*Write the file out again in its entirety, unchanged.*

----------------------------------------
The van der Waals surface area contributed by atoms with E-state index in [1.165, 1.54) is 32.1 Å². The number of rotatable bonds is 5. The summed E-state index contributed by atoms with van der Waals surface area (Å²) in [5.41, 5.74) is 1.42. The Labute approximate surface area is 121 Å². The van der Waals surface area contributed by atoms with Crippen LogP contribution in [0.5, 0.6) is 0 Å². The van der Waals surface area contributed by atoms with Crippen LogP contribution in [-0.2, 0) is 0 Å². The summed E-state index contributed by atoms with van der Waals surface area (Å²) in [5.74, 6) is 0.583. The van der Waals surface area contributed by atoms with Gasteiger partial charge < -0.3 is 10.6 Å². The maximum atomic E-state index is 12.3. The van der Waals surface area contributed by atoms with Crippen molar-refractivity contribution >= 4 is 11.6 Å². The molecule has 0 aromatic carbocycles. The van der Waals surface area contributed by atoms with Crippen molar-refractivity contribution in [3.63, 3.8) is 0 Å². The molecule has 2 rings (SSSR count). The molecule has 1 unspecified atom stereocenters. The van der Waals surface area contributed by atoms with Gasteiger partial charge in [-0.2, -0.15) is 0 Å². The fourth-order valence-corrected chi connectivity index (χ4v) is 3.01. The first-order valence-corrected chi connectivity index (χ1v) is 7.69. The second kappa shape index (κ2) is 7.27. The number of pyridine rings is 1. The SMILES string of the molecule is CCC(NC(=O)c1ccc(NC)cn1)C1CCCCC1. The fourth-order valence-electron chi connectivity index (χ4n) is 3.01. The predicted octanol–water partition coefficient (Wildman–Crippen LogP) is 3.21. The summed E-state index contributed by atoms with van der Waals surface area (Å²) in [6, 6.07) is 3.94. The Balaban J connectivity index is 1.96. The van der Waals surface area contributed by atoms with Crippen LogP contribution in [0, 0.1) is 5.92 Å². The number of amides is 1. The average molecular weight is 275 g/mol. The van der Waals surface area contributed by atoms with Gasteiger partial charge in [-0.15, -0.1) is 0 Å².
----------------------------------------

The van der Waals surface area contributed by atoms with E-state index in [1.165, 1.54) is 32.1 Å². The number of rotatable bonds is 5. The summed E-state index contributed by atoms with van der Waals surface area (Å²) in [5.41, 5.74) is 1.42. The Labute approximate surface area is 121 Å². The van der Waals surface area contributed by atoms with Crippen LogP contribution in [0.5, 0.6) is 0 Å². The van der Waals surface area contributed by atoms with Crippen LogP contribution in [-0.2, 0) is 0 Å². The summed E-state index contributed by atoms with van der Waals surface area (Å²) in [5.74, 6) is 0.583. The van der Waals surface area contributed by atoms with Gasteiger partial charge < -0.3 is 10.6 Å². The maximum atomic E-state index is 12.3. The van der Waals surface area contributed by atoms with Crippen molar-refractivity contribution >= 4 is 11.6 Å². The molecule has 0 aromatic carbocycles. The van der Waals surface area contributed by atoms with Crippen molar-refractivity contribution in [3.63, 3.8) is 0 Å². The molecule has 2 rings (SSSR count). The molecule has 1 unspecified atom stereocenters. The van der Waals surface area contributed by atoms with Gasteiger partial charge in [-0.2, -0.15) is 0 Å². The fourth-order valence-corrected chi connectivity index (χ4v) is 3.01. The first-order valence-corrected chi connectivity index (χ1v) is 7.69. The second kappa shape index (κ2) is 7.27. The number of pyridine rings is 1. The SMILES string of the molecule is CCC(NC(=O)c1ccc(NC)cn1)C1CCCCC1. The fourth-order valence-electron chi connectivity index (χ4n) is 3.01. The predicted octanol–water partition coefficient (Wildman–Crippen LogP) is 3.21. The summed E-state index contributed by atoms with van der Waals surface area (Å²) in [6, 6.07) is 3.94. The Balaban J connectivity index is 1.96. The van der Waals surface area contributed by atoms with Crippen LogP contribution in [0, 0.1) is 5.92 Å². The number of amides is 1. The average molecular weight is 275 g/mol. The van der Waals surface area contributed by atoms with Gasteiger partial charge in [-0.15, -0.1) is 0 Å².